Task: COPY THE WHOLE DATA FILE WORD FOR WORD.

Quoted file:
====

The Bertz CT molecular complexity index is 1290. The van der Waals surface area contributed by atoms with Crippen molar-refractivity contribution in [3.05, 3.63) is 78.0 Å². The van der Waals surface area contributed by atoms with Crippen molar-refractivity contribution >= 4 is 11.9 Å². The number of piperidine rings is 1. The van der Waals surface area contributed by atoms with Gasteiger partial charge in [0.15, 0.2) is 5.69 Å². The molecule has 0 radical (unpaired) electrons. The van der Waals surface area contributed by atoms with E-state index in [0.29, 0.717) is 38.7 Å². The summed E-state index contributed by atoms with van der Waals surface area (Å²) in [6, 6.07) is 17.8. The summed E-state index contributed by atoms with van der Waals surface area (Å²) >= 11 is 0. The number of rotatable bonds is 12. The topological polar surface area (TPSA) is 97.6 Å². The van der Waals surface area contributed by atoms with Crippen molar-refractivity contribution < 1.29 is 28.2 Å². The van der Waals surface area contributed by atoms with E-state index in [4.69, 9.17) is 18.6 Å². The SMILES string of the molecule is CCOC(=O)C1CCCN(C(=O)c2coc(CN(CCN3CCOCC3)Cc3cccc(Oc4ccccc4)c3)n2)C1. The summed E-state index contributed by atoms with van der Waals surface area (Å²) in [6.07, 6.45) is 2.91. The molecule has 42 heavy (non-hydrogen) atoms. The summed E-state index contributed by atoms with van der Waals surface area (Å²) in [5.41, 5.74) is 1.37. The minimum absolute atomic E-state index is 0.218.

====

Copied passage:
The Bertz CT molecular complexity index is 1290. The van der Waals surface area contributed by atoms with Crippen molar-refractivity contribution in [3.05, 3.63) is 78.0 Å². The van der Waals surface area contributed by atoms with Crippen molar-refractivity contribution >= 4 is 11.9 Å². The number of piperidine rings is 1. The van der Waals surface area contributed by atoms with Gasteiger partial charge in [0.15, 0.2) is 5.69 Å². The molecule has 0 radical (unpaired) electrons. The van der Waals surface area contributed by atoms with E-state index in [0.29, 0.717) is 38.7 Å². The summed E-state index contributed by atoms with van der Waals surface area (Å²) in [6, 6.07) is 17.8. The summed E-state index contributed by atoms with van der Waals surface area (Å²) >= 11 is 0. The number of rotatable bonds is 12. The topological polar surface area (TPSA) is 97.6 Å². The van der Waals surface area contributed by atoms with Crippen molar-refractivity contribution < 1.29 is 28.2 Å². The van der Waals surface area contributed by atoms with E-state index in [4.69, 9.17) is 18.6 Å². The SMILES string of the molecule is CCOC(=O)C1CCCN(C(=O)c2coc(CN(CCN3CCOCC3)Cc3cccc(Oc4ccccc4)c3)n2)C1. The summed E-state index contributed by atoms with van der Waals surface area (Å²) in [6.07, 6.45) is 2.91. The molecule has 42 heavy (non-hydrogen) atoms. The summed E-state index contributed by atoms with van der Waals surface area (Å²) in [5.41, 5.74) is 1.37. The minimum absolute atomic E-state index is 0.218.